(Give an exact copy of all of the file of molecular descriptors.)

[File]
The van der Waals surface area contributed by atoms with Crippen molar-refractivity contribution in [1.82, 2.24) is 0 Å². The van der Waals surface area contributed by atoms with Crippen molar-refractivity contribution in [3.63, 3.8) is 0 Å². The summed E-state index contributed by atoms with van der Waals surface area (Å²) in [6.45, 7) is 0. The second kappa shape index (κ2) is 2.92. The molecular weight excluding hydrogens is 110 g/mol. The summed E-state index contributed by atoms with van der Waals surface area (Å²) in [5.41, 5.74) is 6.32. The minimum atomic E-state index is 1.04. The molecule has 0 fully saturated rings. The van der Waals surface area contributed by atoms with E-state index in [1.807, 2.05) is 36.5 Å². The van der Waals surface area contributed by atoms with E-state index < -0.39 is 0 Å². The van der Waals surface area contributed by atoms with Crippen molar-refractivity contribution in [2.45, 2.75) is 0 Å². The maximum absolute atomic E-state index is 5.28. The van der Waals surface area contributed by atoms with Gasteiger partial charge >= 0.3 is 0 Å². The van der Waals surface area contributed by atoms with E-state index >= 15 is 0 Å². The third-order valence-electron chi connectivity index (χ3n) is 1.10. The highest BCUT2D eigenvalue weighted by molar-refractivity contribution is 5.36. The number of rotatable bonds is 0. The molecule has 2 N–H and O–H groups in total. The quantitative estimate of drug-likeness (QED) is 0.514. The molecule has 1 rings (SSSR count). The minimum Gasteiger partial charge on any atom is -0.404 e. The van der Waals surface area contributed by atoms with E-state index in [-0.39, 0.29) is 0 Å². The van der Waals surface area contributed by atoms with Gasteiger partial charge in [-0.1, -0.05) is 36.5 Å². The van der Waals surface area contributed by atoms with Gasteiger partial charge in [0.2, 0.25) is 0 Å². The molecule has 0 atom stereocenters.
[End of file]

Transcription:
The van der Waals surface area contributed by atoms with Crippen molar-refractivity contribution in [1.82, 2.24) is 0 Å². The van der Waals surface area contributed by atoms with Crippen molar-refractivity contribution in [3.63, 3.8) is 0 Å². The summed E-state index contributed by atoms with van der Waals surface area (Å²) in [6.45, 7) is 0. The second kappa shape index (κ2) is 2.92. The molecular weight excluding hydrogens is 110 g/mol. The summed E-state index contributed by atoms with van der Waals surface area (Å²) in [5.41, 5.74) is 6.32. The minimum atomic E-state index is 1.04. The molecule has 0 fully saturated rings. The van der Waals surface area contributed by atoms with E-state index in [1.807, 2.05) is 36.5 Å². The van der Waals surface area contributed by atoms with E-state index < -0.39 is 0 Å². The van der Waals surface area contributed by atoms with Crippen molar-refractivity contribution in [2.45, 2.75) is 0 Å². The maximum absolute atomic E-state index is 5.28. The van der Waals surface area contributed by atoms with Gasteiger partial charge >= 0.3 is 0 Å². The van der Waals surface area contributed by atoms with E-state index >= 15 is 0 Å². The third-order valence-electron chi connectivity index (χ3n) is 1.10. The highest BCUT2D eigenvalue weighted by molar-refractivity contribution is 5.36. The number of rotatable bonds is 0. The molecule has 2 N–H and O–H groups in total. The quantitative estimate of drug-likeness (QED) is 0.514. The molecule has 1 rings (SSSR count). The minimum Gasteiger partial charge on any atom is -0.404 e. The van der Waals surface area contributed by atoms with E-state index in [-0.39, 0.29) is 0 Å². The van der Waals surface area contributed by atoms with Gasteiger partial charge in [-0.1, -0.05) is 36.5 Å². The van der Waals surface area contributed by atoms with Gasteiger partial charge in [0.2, 0.25) is 0 Å². The molecule has 0 atom stereocenters.